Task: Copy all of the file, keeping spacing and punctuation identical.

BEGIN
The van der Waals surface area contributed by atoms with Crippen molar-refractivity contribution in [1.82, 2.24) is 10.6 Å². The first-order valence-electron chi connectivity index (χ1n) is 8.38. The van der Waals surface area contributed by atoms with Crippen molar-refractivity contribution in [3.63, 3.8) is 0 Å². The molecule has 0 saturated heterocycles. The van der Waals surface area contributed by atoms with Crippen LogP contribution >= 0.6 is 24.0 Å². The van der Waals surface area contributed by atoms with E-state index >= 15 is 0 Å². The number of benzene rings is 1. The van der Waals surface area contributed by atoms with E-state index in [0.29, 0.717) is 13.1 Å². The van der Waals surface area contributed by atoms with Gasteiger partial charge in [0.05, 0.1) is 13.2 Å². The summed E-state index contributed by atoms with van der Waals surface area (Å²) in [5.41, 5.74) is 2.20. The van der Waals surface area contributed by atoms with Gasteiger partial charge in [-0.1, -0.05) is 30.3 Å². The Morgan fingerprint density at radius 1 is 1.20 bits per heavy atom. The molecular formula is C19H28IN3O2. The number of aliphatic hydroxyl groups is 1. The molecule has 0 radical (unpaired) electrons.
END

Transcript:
The van der Waals surface area contributed by atoms with Crippen molar-refractivity contribution in [1.82, 2.24) is 10.6 Å². The first-order valence-electron chi connectivity index (χ1n) is 8.38. The van der Waals surface area contributed by atoms with Crippen molar-refractivity contribution in [3.63, 3.8) is 0 Å². The molecule has 0 saturated heterocycles. The van der Waals surface area contributed by atoms with Crippen LogP contribution >= 0.6 is 24.0 Å². The van der Waals surface area contributed by atoms with E-state index >= 15 is 0 Å². The number of benzene rings is 1. The van der Waals surface area contributed by atoms with E-state index in [0.29, 0.717) is 13.1 Å². The van der Waals surface area contributed by atoms with Gasteiger partial charge in [0.05, 0.1) is 13.2 Å². The summed E-state index contributed by atoms with van der Waals surface area (Å²) in [5.41, 5.74) is 2.20. The van der Waals surface area contributed by atoms with Gasteiger partial charge in [-0.1, -0.05) is 30.3 Å². The Morgan fingerprint density at radius 1 is 1.20 bits per heavy atom. The molecular formula is C19H28IN3O2. The number of aliphatic hydroxyl groups is 1. The molecule has 0 radical (unpaired) electrons.